Posted by
1268 posts

Interesting report, Travelmom! I had a former client who lived in Dubai - she was a vet at the Dubai Equine Hospital, and it was always interesting to hear her stories about living there. She was there for quite a while (with her young daughter) and liked it a lot.

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1936 posts

Mardee, I saw the sign for the Equine Hospital!

Taxis: I have downloaded the actual taxi app called Careem - but it works exactly like Uber. There are a number of things you can use it for: a larger car, taxi, groceries, food delivery, etc. The taxi choice is “hala taxi”. I have my credit card connected and have yet to wait more than 5 minutes.

Ok, Monday morning I hopped a taxi to the Dubai Miracle Garden. This is just a cute little seasonal place that has a multitude of flowers and statuary. I think I spent about an hour wandering. I paid a little extra inside to hold the falcon and let the handler take pictures with my phone. No idea what it had to do with flowers, but it was fun. :) After that I got a taxi to Shakespeare and Co. Cafe, which is a chain here for breakfast and lunch type food. Just cute and good.

Ramadan: During this month Muslims fast (both food and drink) from daybreak to dusk, then share a meal together with their families after dark. It is a month of prayer, fasting, reflection, Quran-reading, and charitable giving. Practically for a tourist this means: no eating or drinking or smoking is public but most restaurants are open and operating as normal, perhaps with shorter hours. Non-Muslims are expected to be respectful but not expected to practice abstinence themselves. My daughter is careful not to eat or drink in front of her students at school during the day. And days are shorter at schools this month.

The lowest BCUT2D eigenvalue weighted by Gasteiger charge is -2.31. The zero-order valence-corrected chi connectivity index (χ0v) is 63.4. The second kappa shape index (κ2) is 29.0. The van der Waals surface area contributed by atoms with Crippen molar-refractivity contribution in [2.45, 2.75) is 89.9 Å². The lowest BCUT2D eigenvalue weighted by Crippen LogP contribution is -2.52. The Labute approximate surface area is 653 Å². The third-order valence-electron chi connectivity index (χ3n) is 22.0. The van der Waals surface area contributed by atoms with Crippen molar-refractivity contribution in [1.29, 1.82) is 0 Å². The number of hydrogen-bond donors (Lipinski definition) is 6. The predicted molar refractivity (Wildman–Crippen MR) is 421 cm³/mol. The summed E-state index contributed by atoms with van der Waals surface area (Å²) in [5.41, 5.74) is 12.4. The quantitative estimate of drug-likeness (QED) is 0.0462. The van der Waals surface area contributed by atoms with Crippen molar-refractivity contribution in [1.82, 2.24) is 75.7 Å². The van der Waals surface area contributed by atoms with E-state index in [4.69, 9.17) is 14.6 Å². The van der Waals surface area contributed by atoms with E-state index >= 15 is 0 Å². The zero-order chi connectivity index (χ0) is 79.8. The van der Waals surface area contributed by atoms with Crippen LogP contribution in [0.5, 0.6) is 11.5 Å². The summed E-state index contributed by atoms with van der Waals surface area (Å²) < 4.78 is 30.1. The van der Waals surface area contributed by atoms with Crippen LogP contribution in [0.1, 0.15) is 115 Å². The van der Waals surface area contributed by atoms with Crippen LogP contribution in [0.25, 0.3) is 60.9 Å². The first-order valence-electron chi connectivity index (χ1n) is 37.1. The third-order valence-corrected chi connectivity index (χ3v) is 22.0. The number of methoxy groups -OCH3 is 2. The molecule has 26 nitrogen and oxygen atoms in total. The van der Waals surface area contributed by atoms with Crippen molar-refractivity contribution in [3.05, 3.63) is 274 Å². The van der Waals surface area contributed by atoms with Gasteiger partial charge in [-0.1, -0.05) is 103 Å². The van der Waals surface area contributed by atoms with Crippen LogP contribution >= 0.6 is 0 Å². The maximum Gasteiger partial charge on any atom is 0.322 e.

Iftar is the meal after sunset. There are plenty of places to attend iftar at a hotel or resort or restaurant, which is what we did last night at a place called Bab Al Shams. It was impressive. The resort is out in the desert, with the “restaurant set up outside. Lights strung overhead, rugs over the desert sand, and easily 170 tables of all sizes. It was a buffet and I couldn’t even begin to count how many different things there were to eat - easily 100. After most people were finished eating, the shows started: dancing, singing, instrumentalists, horses and camels and goats, and more. I know it was touristy but far from everyone there was a tourist - I think it is more like a special occasion. This was a really cool benefit of being here during Ramadan.